The funny thing about yesterday, I was having a discussion about the sense of smell and the brain….and I got reading about it—about how closely our olfactory receptors are connected to our limbic system. Scientists say our sense of smell stimulates the deepest oldest parts of our brain first.This original discussion started with the smell of smoke—how it elicits an emotional response from me…like….maybe a little anxiety…. long before it makes it’s way to the cognitive (rational) part of my brain.

Late in the afternoon I took Denali for a run on the access road, where yesterday’s northwind knocked down big poplars, and made piles of toothpicks out of little dead trees that had so effectively braced themselves against the south winds of the summer. Lots and lots of trees down. We had rain, and the weather has cooled off so much, I was really happy to be out in it.

My mind wandered to information about smells and memories, and the ways they’re using aromas to enhance learning and healing..and then…as if I had brought it on, I smelled the distant woodsy smell of a skunk. Must have stimulated memories first (just like they say) because I immediately remembered a story about my grandpa and his cousin, who as kids, believed that a skunk couldn’t spray if it didn’t have it’s feet on the ground. They had some elaborate noose snare…that didn’t work. I smiled before the smell made it’s way to the cognitive part of my brain and I shook my head and called Denali.

The first time I ever smelled a skunk, I was in a car driving by cornfields…and I remember thinking…what’s so bad about that? It doesn’t even make me gag… I’ve smelled LOTS of things worse that this smell, including most colognes and perfumes…

When Denali cheerfully came running to me, I was trying to be optimistic about it…because skunk smell was everywhere, and…..she couldn’t have had a skunk incident without barking could she? After all, we’ve met that skunk. They’re sort of friends. Aren’t they? And, poplars were down on the road… you know the smell when you cut a poplar tree down? It’s sort of a skunky stink. Maybe, maybe…that’s all I smell?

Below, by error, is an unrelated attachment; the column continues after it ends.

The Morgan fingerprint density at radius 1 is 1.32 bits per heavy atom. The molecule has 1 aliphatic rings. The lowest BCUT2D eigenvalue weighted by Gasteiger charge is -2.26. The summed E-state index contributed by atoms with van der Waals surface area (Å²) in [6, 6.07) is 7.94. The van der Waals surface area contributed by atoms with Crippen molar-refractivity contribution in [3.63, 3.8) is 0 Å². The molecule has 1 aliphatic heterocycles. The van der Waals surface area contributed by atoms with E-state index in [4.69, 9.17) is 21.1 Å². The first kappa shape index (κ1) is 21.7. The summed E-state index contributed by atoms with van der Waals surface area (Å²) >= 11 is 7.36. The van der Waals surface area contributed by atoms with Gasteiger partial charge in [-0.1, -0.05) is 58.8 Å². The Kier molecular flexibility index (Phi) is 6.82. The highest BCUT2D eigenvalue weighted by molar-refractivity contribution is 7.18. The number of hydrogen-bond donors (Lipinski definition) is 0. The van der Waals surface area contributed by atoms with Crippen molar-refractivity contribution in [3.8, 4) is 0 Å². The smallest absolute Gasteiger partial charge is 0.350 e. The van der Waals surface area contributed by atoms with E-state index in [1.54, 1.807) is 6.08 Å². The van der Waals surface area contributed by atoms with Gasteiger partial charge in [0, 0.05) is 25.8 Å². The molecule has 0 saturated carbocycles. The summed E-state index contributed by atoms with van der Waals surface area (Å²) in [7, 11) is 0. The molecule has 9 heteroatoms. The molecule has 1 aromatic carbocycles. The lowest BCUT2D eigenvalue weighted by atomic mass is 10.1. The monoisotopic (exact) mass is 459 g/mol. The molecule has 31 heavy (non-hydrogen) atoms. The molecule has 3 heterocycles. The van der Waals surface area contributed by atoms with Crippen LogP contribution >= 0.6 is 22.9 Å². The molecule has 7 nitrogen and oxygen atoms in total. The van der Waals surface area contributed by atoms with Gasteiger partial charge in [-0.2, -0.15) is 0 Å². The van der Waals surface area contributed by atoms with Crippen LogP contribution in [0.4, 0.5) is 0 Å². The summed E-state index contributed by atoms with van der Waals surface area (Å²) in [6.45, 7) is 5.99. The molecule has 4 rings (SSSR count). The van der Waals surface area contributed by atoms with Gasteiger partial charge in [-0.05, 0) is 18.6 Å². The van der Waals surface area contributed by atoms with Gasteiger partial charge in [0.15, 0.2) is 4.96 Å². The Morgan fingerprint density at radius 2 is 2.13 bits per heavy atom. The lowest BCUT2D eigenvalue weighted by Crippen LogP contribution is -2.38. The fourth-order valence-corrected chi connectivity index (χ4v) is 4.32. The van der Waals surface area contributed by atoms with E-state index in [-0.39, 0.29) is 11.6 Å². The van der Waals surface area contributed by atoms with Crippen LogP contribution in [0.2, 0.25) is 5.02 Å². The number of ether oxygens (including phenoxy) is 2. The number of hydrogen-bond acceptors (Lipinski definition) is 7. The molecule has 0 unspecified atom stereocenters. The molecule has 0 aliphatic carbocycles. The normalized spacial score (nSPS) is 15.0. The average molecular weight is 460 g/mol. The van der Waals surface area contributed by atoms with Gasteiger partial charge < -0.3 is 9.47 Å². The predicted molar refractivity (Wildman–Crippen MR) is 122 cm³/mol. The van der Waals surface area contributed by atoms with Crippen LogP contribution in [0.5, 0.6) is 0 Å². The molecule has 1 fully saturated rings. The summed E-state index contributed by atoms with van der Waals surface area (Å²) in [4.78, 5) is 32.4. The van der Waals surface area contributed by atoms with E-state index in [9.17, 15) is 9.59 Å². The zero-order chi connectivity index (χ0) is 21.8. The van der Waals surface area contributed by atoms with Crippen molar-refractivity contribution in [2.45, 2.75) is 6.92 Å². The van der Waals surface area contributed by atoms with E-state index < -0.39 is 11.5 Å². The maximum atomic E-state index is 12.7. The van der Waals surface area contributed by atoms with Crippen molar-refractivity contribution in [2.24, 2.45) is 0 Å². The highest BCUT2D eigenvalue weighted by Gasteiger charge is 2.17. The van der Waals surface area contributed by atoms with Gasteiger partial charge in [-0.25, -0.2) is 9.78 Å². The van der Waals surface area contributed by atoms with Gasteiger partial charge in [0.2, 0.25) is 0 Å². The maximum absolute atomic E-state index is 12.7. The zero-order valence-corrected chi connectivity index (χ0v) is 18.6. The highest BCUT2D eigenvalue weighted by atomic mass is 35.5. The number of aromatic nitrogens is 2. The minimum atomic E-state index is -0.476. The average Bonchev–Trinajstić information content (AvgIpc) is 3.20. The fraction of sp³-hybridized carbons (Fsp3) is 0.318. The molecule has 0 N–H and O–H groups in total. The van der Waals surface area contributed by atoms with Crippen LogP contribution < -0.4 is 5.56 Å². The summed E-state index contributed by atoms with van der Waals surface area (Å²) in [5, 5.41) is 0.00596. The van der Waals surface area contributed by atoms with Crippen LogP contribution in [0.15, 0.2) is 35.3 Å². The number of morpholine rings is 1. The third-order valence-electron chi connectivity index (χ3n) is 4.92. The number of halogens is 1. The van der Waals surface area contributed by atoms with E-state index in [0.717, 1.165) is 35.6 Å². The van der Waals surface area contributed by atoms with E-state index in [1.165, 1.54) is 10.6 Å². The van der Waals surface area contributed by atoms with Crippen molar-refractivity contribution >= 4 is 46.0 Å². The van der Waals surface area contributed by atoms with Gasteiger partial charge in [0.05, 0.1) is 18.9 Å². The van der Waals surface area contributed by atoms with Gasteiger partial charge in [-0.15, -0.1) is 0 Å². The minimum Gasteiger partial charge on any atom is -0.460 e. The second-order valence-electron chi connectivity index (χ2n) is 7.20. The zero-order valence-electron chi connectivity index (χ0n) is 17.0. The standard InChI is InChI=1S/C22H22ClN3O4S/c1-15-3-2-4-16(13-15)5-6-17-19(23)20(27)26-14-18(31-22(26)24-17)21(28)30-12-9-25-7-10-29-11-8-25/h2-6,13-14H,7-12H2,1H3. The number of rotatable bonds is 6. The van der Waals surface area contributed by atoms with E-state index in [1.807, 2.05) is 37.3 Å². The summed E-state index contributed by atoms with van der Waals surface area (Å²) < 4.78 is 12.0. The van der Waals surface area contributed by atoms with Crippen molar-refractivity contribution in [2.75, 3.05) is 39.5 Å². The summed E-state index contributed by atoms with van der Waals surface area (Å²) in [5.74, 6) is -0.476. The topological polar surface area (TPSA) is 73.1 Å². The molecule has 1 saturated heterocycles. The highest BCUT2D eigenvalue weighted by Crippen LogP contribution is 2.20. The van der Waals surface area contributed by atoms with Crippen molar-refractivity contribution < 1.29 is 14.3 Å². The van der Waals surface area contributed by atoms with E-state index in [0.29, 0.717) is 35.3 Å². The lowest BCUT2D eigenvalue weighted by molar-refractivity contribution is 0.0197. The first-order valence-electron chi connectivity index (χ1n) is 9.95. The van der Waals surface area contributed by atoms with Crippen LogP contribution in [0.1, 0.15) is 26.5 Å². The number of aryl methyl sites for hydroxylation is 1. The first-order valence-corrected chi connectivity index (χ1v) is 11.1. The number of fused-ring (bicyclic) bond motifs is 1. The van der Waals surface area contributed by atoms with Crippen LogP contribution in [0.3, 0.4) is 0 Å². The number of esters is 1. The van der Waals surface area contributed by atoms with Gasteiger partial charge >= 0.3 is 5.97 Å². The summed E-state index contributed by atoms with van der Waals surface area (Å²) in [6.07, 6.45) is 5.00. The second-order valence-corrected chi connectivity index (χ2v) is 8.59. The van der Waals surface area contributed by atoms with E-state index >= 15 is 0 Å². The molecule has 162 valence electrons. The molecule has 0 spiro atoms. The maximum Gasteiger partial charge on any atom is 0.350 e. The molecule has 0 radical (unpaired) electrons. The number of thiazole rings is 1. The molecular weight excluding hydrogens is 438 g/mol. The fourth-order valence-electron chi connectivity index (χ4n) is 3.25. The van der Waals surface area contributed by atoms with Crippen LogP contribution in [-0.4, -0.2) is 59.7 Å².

Then she got closer. Oh boy, no. She had been completely skunked.

During dinner,

instead of reading about olfactory lobes, I was googling de-skunking formulas. Bingo: hydrogen peroxide, baking soda, Dawn dishwashing liquid. This is how Denali and I spent the rest of our evening. Rub it in, wait 10 minutes, hose it off. It’s lucky to have an outfitting yard in a situation like this. And even though I was the torturer—we bonded. She doesn’t know what else to do but come to me when I whistle.

Then I went about de-skunking myself. The stink hovered around me like Pigpen in the Peanuts cartoons. I think I might be clear, but how can I tell? I can still sort of taste it.

This morning the Cabin 6 guests were watching the rules video, as Denali came in to do her greeting rounds. I quickly intercepted her into my office. She’s looking clean and sleek, but still I think she’s got the cloud around her head. I didn’t want to have to tell them she was contaminated. However, as those nice people filed out of the door by me—I could tell that she had visited their cabin earlier. Maybe they didn’t know it, or they were too polite to say, but they had the cloud around them too. Even if it was only by secondary exposure, they too had definitely been skunked.